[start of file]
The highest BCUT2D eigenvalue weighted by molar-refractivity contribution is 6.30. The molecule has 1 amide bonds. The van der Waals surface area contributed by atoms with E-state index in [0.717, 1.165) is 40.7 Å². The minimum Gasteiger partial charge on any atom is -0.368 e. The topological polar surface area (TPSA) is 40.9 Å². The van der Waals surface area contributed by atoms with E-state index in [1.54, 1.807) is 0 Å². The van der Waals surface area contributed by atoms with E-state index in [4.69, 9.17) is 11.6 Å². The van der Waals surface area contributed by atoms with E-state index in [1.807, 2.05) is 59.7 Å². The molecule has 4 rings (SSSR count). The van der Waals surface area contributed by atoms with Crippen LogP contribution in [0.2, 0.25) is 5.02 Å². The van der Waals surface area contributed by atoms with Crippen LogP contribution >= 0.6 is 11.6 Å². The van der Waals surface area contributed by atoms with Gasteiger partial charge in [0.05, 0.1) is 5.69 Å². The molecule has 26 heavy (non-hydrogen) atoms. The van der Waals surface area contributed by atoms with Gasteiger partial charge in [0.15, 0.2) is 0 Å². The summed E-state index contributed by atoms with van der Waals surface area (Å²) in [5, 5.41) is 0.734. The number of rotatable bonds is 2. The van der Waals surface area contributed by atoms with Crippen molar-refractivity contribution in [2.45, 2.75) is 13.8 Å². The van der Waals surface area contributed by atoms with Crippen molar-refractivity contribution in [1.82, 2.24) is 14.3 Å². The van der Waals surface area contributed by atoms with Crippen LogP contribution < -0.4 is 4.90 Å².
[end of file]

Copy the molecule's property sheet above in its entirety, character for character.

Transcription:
The highest BCUT2D eigenvalue weighted by molar-refractivity contribution is 6.30. The molecule has 1 amide bonds. The van der Waals surface area contributed by atoms with E-state index in [0.717, 1.165) is 40.7 Å². The minimum Gasteiger partial charge on any atom is -0.368 e. The topological polar surface area (TPSA) is 40.9 Å². The van der Waals surface area contributed by atoms with E-state index in [1.54, 1.807) is 0 Å². The van der Waals surface area contributed by atoms with E-state index in [4.69, 9.17) is 11.6 Å². The van der Waals surface area contributed by atoms with E-state index in [1.807, 2.05) is 59.7 Å². The molecule has 4 rings (SSSR count). The van der Waals surface area contributed by atoms with Crippen LogP contribution in [0.2, 0.25) is 5.02 Å². The van der Waals surface area contributed by atoms with Crippen LogP contribution >= 0.6 is 11.6 Å². The van der Waals surface area contributed by atoms with Gasteiger partial charge in [0.05, 0.1) is 5.69 Å². The molecule has 26 heavy (non-hydrogen) atoms. The van der Waals surface area contributed by atoms with Gasteiger partial charge in [0.15, 0.2) is 0 Å². The summed E-state index contributed by atoms with van der Waals surface area (Å²) in [5, 5.41) is 0.734. The number of rotatable bonds is 2. The van der Waals surface area contributed by atoms with Crippen molar-refractivity contribution in [2.45, 2.75) is 13.8 Å². The van der Waals surface area contributed by atoms with Crippen molar-refractivity contribution in [1.82, 2.24) is 14.3 Å². The van der Waals surface area contributed by atoms with Crippen LogP contribution < -0.4 is 4.90 Å².